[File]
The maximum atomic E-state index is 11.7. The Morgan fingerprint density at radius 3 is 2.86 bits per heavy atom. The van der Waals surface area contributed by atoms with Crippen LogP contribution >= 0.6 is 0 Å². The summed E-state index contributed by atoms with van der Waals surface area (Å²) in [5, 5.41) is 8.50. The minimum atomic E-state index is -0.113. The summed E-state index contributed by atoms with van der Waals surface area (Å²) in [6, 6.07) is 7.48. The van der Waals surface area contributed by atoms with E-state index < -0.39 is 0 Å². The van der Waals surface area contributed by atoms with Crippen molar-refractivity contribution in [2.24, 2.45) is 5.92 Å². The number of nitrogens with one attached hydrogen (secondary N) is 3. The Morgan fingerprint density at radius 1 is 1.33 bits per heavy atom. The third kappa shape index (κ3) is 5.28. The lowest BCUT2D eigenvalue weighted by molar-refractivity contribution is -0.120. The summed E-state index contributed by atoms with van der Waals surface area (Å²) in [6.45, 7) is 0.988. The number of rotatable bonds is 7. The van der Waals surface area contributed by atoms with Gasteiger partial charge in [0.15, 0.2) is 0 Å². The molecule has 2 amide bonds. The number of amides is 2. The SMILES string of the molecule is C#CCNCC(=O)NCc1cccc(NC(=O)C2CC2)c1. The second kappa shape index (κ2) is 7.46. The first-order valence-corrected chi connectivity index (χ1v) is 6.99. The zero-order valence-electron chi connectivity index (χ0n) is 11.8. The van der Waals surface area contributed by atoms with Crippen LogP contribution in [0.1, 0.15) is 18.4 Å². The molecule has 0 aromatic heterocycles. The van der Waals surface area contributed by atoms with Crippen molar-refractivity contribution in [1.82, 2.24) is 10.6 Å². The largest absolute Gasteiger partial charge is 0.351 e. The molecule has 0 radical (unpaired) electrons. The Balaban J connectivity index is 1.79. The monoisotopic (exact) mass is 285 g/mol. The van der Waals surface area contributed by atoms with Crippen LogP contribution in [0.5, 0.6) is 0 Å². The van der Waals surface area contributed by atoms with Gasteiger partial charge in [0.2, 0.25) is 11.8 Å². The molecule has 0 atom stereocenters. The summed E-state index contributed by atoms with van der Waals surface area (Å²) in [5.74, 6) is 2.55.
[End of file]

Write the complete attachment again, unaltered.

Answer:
The maximum atomic E-state index is 11.7. The Morgan fingerprint density at radius 3 is 2.86 bits per heavy atom. The van der Waals surface area contributed by atoms with Crippen LogP contribution >= 0.6 is 0 Å². The summed E-state index contributed by atoms with van der Waals surface area (Å²) in [5, 5.41) is 8.50. The minimum atomic E-state index is -0.113. The summed E-state index contributed by atoms with van der Waals surface area (Å²) in [6, 6.07) is 7.48. The van der Waals surface area contributed by atoms with E-state index < -0.39 is 0 Å². The van der Waals surface area contributed by atoms with Crippen molar-refractivity contribution in [2.24, 2.45) is 5.92 Å². The number of nitrogens with one attached hydrogen (secondary N) is 3. The Morgan fingerprint density at radius 1 is 1.33 bits per heavy atom. The third kappa shape index (κ3) is 5.28. The lowest BCUT2D eigenvalue weighted by molar-refractivity contribution is -0.120. The summed E-state index contributed by atoms with van der Waals surface area (Å²) in [6.45, 7) is 0.988. The number of rotatable bonds is 7. The van der Waals surface area contributed by atoms with Gasteiger partial charge in [0.15, 0.2) is 0 Å². The molecule has 2 amide bonds. The number of amides is 2. The SMILES string of the molecule is C#CCNCC(=O)NCc1cccc(NC(=O)C2CC2)c1. The second kappa shape index (κ2) is 7.46. The first-order valence-corrected chi connectivity index (χ1v) is 6.99. The zero-order valence-electron chi connectivity index (χ0n) is 11.8. The van der Waals surface area contributed by atoms with Crippen LogP contribution in [0.1, 0.15) is 18.4 Å². The molecule has 0 aromatic heterocycles. The van der Waals surface area contributed by atoms with Crippen molar-refractivity contribution in [1.82, 2.24) is 10.6 Å². The largest absolute Gasteiger partial charge is 0.351 e. The molecule has 0 radical (unpaired) electrons. The Balaban J connectivity index is 1.79. The monoisotopic (exact) mass is 285 g/mol. The van der Waals surface area contributed by atoms with Crippen LogP contribution in [0.5, 0.6) is 0 Å². The van der Waals surface area contributed by atoms with Gasteiger partial charge in [0.2, 0.25) is 11.8 Å². The molecule has 0 atom stereocenters. The summed E-state index contributed by atoms with van der Waals surface area (Å²) in [5.74, 6) is 2.55.